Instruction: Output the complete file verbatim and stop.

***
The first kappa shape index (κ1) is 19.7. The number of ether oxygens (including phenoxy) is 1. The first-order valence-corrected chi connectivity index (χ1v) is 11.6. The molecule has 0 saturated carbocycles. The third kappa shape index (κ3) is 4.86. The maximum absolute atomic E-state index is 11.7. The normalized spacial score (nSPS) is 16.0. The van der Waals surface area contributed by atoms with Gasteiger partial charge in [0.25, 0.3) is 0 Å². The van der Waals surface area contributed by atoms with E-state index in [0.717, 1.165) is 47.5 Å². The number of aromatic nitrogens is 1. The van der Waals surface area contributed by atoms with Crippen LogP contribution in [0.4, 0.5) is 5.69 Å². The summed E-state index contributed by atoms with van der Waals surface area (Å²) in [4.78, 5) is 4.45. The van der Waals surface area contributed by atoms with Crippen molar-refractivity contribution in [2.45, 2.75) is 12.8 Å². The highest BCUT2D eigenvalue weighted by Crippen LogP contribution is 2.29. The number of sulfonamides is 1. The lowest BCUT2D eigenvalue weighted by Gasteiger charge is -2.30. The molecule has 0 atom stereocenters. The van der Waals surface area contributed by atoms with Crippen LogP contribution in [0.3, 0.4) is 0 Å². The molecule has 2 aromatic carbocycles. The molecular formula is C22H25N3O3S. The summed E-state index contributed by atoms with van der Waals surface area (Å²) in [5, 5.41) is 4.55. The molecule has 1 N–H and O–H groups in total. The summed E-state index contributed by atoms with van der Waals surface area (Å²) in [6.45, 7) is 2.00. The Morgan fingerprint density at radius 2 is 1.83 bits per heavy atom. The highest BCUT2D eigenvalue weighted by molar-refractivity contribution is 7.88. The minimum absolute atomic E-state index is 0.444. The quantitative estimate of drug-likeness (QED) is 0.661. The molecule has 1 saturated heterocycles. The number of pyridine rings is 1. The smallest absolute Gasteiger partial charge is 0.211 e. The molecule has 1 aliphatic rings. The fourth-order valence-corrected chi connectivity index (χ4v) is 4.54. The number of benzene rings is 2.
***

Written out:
The first kappa shape index (κ1) is 19.7. The number of ether oxygens (including phenoxy) is 1. The first-order valence-corrected chi connectivity index (χ1v) is 11.6. The molecule has 0 saturated carbocycles. The third kappa shape index (κ3) is 4.86. The maximum absolute atomic E-state index is 11.7. The normalized spacial score (nSPS) is 16.0. The van der Waals surface area contributed by atoms with Gasteiger partial charge in [0.25, 0.3) is 0 Å². The van der Waals surface area contributed by atoms with E-state index in [0.717, 1.165) is 47.5 Å². The number of aromatic nitrogens is 1. The van der Waals surface area contributed by atoms with Crippen LogP contribution in [0.4, 0.5) is 5.69 Å². The summed E-state index contributed by atoms with van der Waals surface area (Å²) in [4.78, 5) is 4.45. The van der Waals surface area contributed by atoms with Crippen molar-refractivity contribution in [2.45, 2.75) is 12.8 Å². The highest BCUT2D eigenvalue weighted by Crippen LogP contribution is 2.29. The number of sulfonamides is 1. The lowest BCUT2D eigenvalue weighted by Gasteiger charge is -2.30. The molecule has 0 atom stereocenters. The van der Waals surface area contributed by atoms with Crippen LogP contribution in [0.3, 0.4) is 0 Å². The molecule has 2 aromatic carbocycles. The molecular formula is C22H25N3O3S. The summed E-state index contributed by atoms with van der Waals surface area (Å²) in [5, 5.41) is 4.55. The molecule has 1 N–H and O–H groups in total. The summed E-state index contributed by atoms with van der Waals surface area (Å²) in [6.45, 7) is 2.00. The Morgan fingerprint density at radius 2 is 1.83 bits per heavy atom. The highest BCUT2D eigenvalue weighted by molar-refractivity contribution is 7.88. The minimum absolute atomic E-state index is 0.444. The quantitative estimate of drug-likeness (QED) is 0.661. The molecule has 1 saturated heterocycles. The number of pyridine rings is 1. The smallest absolute Gasteiger partial charge is 0.211 e. The molecule has 1 aliphatic rings. The fourth-order valence-corrected chi connectivity index (χ4v) is 4.54. The number of benzene rings is 2.